As a complete opposite to your guide, you are more than welcome to use my beginner's guide in anyway you wish to help improve yours (if applicable). I provide 33 white edge placement cases (this includes mirror cases and symmetric cases), or two PAGES of cases with algorithms for those edges. This is clearly against the objective of your solution, but perhaps you can see steps 6-10 to see how I used repetition to help (anyone) solve the PLL stage with practically no effort. (I guess all of the steps of my guide aside from the placement of white edges in the first layer adheres to that standard.)

The only way a solution could be crystal clear (in my opinion) is to somehow cleverly show the minimum number of case images (so that they don't become exhausted or overwhelmed) to help the student grasp the cube (to better their chances that they will not mess up) and to use the art of repeated sequences to solve one piece at a time (to minimize anxiety and to get them comfortable).
 
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#3
Because I wrote the above post, I thought I would experiment a little with the first layer edges. Although my guide above teaches "cube common sense" in the first four edges step, because the end of the solution for PLL uses repetition, I decided to use repetition to solve the first four edges in this new version of my guide.

It's more moves, but now all steps of the solution are "mechanical".

(You may or may not notice at first glance, but I used (L' R' D) in all of the repeated move sequences for the first four edges. Specifically, I was able to create a 12-cycle, 11-cycle, 10-cycle, and 9-cycle with those three moves as the base with very few (if any) additional turns.)
 
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Thread starter #4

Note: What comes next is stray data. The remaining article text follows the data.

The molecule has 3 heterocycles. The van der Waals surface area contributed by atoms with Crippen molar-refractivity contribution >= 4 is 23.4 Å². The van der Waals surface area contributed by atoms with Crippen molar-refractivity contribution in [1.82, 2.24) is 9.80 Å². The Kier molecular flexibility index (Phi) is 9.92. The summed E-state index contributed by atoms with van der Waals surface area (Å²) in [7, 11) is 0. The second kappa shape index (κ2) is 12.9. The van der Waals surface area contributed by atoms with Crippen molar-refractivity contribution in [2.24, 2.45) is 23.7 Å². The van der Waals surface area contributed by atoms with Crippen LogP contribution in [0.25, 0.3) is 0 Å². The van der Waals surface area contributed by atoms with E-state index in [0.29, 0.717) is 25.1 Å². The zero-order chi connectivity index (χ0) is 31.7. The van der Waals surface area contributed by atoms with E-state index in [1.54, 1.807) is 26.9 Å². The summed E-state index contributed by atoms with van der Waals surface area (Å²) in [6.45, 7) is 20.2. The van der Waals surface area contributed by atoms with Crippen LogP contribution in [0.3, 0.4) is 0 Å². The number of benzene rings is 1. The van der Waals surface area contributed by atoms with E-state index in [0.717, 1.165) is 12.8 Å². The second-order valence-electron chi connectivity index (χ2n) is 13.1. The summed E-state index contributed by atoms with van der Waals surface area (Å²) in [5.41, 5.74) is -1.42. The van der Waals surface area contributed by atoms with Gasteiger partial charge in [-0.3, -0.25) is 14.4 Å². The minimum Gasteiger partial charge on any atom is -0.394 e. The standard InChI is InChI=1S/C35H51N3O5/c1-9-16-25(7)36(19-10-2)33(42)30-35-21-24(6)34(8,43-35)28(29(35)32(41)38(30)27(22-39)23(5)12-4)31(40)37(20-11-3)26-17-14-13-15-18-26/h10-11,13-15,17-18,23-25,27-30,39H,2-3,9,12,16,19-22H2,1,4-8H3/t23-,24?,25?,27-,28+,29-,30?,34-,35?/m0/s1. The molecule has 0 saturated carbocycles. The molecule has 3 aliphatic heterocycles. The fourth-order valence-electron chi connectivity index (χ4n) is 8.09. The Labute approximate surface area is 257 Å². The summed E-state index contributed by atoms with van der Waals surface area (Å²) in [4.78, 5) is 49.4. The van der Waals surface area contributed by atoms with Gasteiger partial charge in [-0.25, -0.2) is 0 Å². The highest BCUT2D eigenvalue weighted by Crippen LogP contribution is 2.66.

Hello Christopher,

Thank you so much for taking the time to look at my guide.

I appreciate your thoughts and will definitely use them to make some improvements. In particular I agree the title needs work. I think perhaps something like “How to Solve Rubik’s Cube: An Animated Guide for Beginners” might be the nicest. As you say, this highlights more my strongest/key elements, which is the animation, and that it is for beginners.

Your approach is definitely different to mine, but i see you are refining it to make it simpler and simpler, but also “powerful”.

Can i ask, have you used your guide to teach anyone in real life? I ask because that is one of my aims...
 
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4EverTrying
#5
Can i ask, have you used your guide to teach anyone in real life? I ask because that is one of my aims...
The one from 2016 I did. I had a Rubik's cube club at the high school I taught math at. The other teacher who co-hosted the club with me is probably still there and still using it or his own version of it to teach them.

But I actually had that in mind today. That the first four edges stage was what threw them off. Perhaps this less elegant substitution will be better for them.

The part I remember that wasn't obvious to them but which was easy for us to get is that one must hold the cube so that the face of focus to solve is in the TOP layer. They for some reason thought it was the front face. FYI.